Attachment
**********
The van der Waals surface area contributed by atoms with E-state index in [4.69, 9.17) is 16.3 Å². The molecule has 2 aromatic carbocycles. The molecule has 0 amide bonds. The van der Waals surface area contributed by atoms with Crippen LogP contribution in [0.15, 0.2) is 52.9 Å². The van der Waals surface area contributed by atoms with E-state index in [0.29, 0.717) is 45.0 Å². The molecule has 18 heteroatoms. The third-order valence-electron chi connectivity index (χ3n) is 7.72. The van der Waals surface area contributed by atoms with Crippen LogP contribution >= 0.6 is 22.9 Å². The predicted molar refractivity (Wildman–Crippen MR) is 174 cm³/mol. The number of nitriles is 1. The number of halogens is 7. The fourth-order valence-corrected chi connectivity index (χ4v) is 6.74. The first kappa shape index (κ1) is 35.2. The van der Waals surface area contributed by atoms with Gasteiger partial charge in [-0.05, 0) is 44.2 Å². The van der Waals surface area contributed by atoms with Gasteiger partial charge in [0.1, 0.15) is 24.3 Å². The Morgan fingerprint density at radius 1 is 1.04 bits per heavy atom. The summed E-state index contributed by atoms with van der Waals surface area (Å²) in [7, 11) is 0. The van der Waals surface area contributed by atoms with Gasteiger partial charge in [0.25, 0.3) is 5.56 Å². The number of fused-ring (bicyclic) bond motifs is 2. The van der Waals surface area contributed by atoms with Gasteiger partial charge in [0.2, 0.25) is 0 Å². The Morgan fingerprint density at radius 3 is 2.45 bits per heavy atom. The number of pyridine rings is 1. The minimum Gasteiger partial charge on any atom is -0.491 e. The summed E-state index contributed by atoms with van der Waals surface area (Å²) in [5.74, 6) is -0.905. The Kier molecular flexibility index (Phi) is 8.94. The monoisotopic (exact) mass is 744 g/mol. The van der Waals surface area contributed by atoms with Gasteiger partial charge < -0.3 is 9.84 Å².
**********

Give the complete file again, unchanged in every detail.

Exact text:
The van der Waals surface area contributed by atoms with E-state index in [4.69, 9.17) is 16.3 Å². The molecule has 2 aromatic carbocycles. The molecule has 0 amide bonds. The van der Waals surface area contributed by atoms with Crippen LogP contribution in [0.15, 0.2) is 52.9 Å². The van der Waals surface area contributed by atoms with E-state index in [0.29, 0.717) is 45.0 Å². The molecule has 18 heteroatoms. The third-order valence-electron chi connectivity index (χ3n) is 7.72. The van der Waals surface area contributed by atoms with Crippen LogP contribution >= 0.6 is 22.9 Å². The predicted molar refractivity (Wildman–Crippen MR) is 174 cm³/mol. The number of nitriles is 1. The number of halogens is 7. The fourth-order valence-corrected chi connectivity index (χ4v) is 6.74. The first kappa shape index (κ1) is 35.2. The van der Waals surface area contributed by atoms with Gasteiger partial charge in [-0.05, 0) is 44.2 Å². The van der Waals surface area contributed by atoms with Gasteiger partial charge in [0.1, 0.15) is 24.3 Å². The Morgan fingerprint density at radius 1 is 1.04 bits per heavy atom. The summed E-state index contributed by atoms with van der Waals surface area (Å²) in [7, 11) is 0. The van der Waals surface area contributed by atoms with Gasteiger partial charge in [0.25, 0.3) is 5.56 Å². The number of fused-ring (bicyclic) bond motifs is 2. The van der Waals surface area contributed by atoms with Gasteiger partial charge in [0.2, 0.25) is 0 Å². The Morgan fingerprint density at radius 3 is 2.45 bits per heavy atom. The number of pyridine rings is 1. The minimum Gasteiger partial charge on any atom is -0.491 e. The summed E-state index contributed by atoms with van der Waals surface area (Å²) in [5.74, 6) is -0.905. The Kier molecular flexibility index (Phi) is 8.94. The monoisotopic (exact) mass is 744 g/mol. The van der Waals surface area contributed by atoms with Gasteiger partial charge < -0.3 is 9.84 Å².